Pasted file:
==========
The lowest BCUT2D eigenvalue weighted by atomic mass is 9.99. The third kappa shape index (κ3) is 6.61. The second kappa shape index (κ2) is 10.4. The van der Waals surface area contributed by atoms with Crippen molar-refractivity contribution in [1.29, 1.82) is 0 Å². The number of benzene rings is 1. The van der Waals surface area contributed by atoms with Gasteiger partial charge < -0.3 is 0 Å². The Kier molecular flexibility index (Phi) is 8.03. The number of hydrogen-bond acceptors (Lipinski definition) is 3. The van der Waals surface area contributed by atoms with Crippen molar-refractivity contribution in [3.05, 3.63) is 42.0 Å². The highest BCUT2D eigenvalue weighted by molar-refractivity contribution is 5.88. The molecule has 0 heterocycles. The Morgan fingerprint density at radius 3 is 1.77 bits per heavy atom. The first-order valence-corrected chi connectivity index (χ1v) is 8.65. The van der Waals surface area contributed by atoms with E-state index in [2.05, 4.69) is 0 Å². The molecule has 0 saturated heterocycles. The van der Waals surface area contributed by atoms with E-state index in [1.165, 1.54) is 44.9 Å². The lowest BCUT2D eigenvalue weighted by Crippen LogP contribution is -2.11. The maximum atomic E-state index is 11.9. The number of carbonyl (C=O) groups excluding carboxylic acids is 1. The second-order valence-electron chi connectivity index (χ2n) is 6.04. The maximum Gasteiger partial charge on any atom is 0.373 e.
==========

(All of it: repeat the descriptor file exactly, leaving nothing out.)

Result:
The lowest BCUT2D eigenvalue weighted by atomic mass is 9.99. The third kappa shape index (κ3) is 6.61. The second kappa shape index (κ2) is 10.4. The van der Waals surface area contributed by atoms with Crippen molar-refractivity contribution in [1.29, 1.82) is 0 Å². The number of benzene rings is 1. The van der Waals surface area contributed by atoms with Gasteiger partial charge < -0.3 is 0 Å². The Kier molecular flexibility index (Phi) is 8.03. The number of hydrogen-bond acceptors (Lipinski definition) is 3. The van der Waals surface area contributed by atoms with Crippen molar-refractivity contribution in [3.05, 3.63) is 42.0 Å². The highest BCUT2D eigenvalue weighted by molar-refractivity contribution is 5.88. The molecule has 0 heterocycles. The Morgan fingerprint density at radius 3 is 1.77 bits per heavy atom. The first-order valence-corrected chi connectivity index (χ1v) is 8.65. The van der Waals surface area contributed by atoms with E-state index in [2.05, 4.69) is 0 Å². The molecule has 0 saturated heterocycles. The van der Waals surface area contributed by atoms with E-state index in [1.165, 1.54) is 44.9 Å². The lowest BCUT2D eigenvalue weighted by Crippen LogP contribution is -2.11. The maximum atomic E-state index is 11.9. The number of carbonyl (C=O) groups excluding carboxylic acids is 1. The second-order valence-electron chi connectivity index (χ2n) is 6.04. The maximum Gasteiger partial charge on any atom is 0.373 e.